We get to see Ehsaan’s lecture on Islam when he invites Riyaz to his classroom. I found this scene to be immensely problematic. When a student asks about why violence comes from Muslim majority countries, Riyaz raises his hand and argues the same point his father makes early in the film: “What about the Muslim casualties?” He argues points that many Muslims would argue if they were asked the same question, i.e. the violence in Muslim majority countries cannot be separated from U.S. and Israeli occupation of those countries. But this is all “fundamentalist” to us because the audience knows Riyaz is not there speaking for himself. He’s simply saying it in order to win Ehsaan’s trust and foil his plans.
There is something else going on in this movie that I must point out. Unlike the way Hollywood portrays Muslim terrorists, Ehsaan’s character is designed to gain the sympathy of the audience. He is not only presented as a good-looking, charming, and sexy Muslim man, but also as a lethal and unstoppable killer who can drop six police officers faster than you can say “007.” His action-hero stealth skills remind me of the hitman protagonist in Luc Besson’s “Leon: The Professional.” This is interesting for a number of reasons. In Hollywood films, the Muslim terrorist is played by a no-name actor, completely unfamiliar to the audience. Saif Ali Khan, however, is a sex symbol in Bollywood cinema. Audiences are familiar with him, therefore it makes sense to develop his character, no matter what horrible acts of violence he commits. A back story is given briefly — he was previously married, happily in Love, but his wife and child were killed by U.S. military forces. Thus, he was recruited by extremists.
The sex scene between Ehsaan and Avantika is another example of how sexualized (exoticized?) the Muslim male terrorist is. The bullet wound on his chest symbolizes his indestructible power and guardianship of his Love, Avantika. Like Leon, the hitman, Ehsaan is a killer, but he has a heart and tragic story behind him. Ehsaan decides not to bomb the subway at the end and instead, commits suicide to save his beloved Avantika. This does not make me happy about the way Muslims are depicted in this film at all, but it is certainly a very different depiction we usually see in Hollywood films.
In closing, “Kurbaan” offers nothing new about “terrorism” as director Rensil D’Silva aspired for. In an interview, he said that the “alignment of terrorism with Islam remains unchanged,” which is extremely offensive and insulting. It perpetuates the stereotype that only Muslims carry out acts of terror, and that “Muslim” is synonymous with “terrorist.” (My regular readers have heard this lesson before on my blog here). It tells Muslims (and non-Muslims) that the only way to be “good” is to be uncritical of imperialism in Muslim-majority countries — in fact, “good Muslims” must support and praise the United States (as well as Israel and India) in their violent wars that target Muslims (whom we are to perpetually believe are the “bad Muslims”).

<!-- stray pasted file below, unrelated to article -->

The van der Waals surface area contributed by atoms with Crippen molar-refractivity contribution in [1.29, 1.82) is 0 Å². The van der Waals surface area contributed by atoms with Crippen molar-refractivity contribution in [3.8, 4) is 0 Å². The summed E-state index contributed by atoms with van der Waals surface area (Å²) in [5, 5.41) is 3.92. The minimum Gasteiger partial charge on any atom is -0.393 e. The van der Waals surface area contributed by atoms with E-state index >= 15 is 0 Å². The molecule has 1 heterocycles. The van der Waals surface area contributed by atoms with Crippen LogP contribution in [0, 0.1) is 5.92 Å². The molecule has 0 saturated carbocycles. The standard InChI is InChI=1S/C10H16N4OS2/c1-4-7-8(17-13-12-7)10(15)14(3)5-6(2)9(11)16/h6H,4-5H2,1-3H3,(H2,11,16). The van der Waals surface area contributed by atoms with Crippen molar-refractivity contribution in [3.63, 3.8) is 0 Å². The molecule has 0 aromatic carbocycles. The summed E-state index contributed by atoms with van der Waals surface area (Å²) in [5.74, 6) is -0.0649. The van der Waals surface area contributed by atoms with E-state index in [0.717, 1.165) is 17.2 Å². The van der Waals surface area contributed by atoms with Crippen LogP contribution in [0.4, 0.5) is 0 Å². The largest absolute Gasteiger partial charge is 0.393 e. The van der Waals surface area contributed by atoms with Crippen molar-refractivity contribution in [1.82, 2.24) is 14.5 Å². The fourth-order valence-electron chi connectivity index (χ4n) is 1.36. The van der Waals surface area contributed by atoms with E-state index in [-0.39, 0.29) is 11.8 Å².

As for Bollywood’s depictions of Muslim characters, it is not different from previous representations. As Sobia Ali wrote in the article I mentioned above:
It seems that in the past 10 or so years, it has been difficult to find a film in which the Muslim aspect of a main character’s identity was simply just an aspect of their identity, as was the colour of their hair. Hindi films in which the central characters (i.e., hero and/or heroine) are Muslim maintain Muslim-ness as central to the storyline and the storyline is usually somehow political – either in severe (terrorism) or romantic (inter-religious love) ways, or both.
We need to see more films that accurately depict Muslims in the way the community deserves. Always setting Muslims within the backdrop of terrorism is offensive as it is nauseating. After “Kurbaan,” I wondered what the point of it was. What does it tell us about Muslims? One may get the impression that Muslims are mistrustful and dangerous. That Muslim women are oppressed and need saving from the “strict” religion that Islam apparently is. Others may get the impression that Muslim men are “tough” and “bad-ass” individuals who struggle with extremist interpretations of Islam. All of these stereotypes reinforce Islamophobic narratives that hurt the Muslim community more than anything.
D’Silva’s film carries the tagline, “Some Love Stories Have Blood on Them.” Well, apparently, some “Love stories” have shameful Islamophobia on them, too.